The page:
It was never my desire to live forever. Just not something that I hoped for myself. I lived through the seed war and the solar war and barely through the fashion war. How we came to fight over fashion after almost starving and burning ourselves off the earth is a feat uniquely possible only for us humans.
It’s not that fashion wars had never happened before . there were historical references. Red for the 8th Parallel, blue for the Yellowcabs . green for the 45th street saints, pink if you were unaffiliated which became your affiliation of course. I don’t think the people of that time would see it as a fashion war, but I have the benefit of time and distance and no one left who could argue with me about it.
The things that we do to each other. All of us thinking that we are special. all of us thinking that our individual survival means the survival of the human race. hundreds of thousands of years of humans birthing and dying and still we persist in the mistaken belief that god is watching for what one individual did or didn’t do.
why it matters is that even if forever isn’t for me, the techies figured out how to make it happen for those who wanted it. It started out pretty altruistic as these things often do. A scientist who had been working on a solution of long distance space travel wanted more time. she was so sure she was closest to solving the riddle and with a little more time she would work it out. she couldn’t just pass her information on. she was so single-minded about it that she didn’t think she could bear her death if the person who took over decided to take any path other than the one she had laid out.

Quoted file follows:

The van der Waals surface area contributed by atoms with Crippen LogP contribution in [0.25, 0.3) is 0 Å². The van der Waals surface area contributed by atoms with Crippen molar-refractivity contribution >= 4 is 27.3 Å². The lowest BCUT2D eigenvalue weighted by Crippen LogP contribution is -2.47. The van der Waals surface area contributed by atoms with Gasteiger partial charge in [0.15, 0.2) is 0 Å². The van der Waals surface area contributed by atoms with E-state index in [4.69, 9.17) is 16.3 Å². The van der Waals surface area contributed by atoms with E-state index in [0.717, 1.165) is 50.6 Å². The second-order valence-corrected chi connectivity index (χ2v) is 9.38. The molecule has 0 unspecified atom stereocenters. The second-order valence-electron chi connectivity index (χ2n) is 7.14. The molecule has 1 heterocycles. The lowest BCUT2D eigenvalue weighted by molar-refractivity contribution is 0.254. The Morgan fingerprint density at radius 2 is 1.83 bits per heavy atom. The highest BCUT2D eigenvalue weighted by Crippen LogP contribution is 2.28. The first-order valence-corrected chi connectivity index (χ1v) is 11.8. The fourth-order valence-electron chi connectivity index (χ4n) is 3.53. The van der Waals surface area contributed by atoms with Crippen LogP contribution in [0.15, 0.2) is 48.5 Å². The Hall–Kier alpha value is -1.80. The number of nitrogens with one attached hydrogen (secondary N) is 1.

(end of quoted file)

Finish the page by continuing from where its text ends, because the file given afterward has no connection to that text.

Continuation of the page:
She was right of course. The year after she reportedly died, The consortium that came into possession of her work, discovered several of the things in her lab could make them billions. right then and there, they stopped working on her space travel riddle and began marketing a half dozen of her accidental discoveries. She had created artificial heart and lungs sets that could withstand a number of diseases and were recyclable. She’d managed to build organic lungs that could switch from air breathing to water breathing along with the process to transplant them into a living person. She had also created moldable organics that could replace muscles and nerve groupings making it possible to replace limbs by plug and play into a special titanium spinal cord sheathe. They say she never tried to recreate the brain.
She was fair minded, according to reports from the people who worked closest to her. Years of honing her work allowed her to eliminate the standard business concerns that kept lifesaving ideas out of the hands of the people who needed them most. She whittled a way at each solution until it could be created with organics you could grow. You could walk into a hospital with your own replacement parts. This was of course the basis for the seed war.
This work of fiction belongs to me.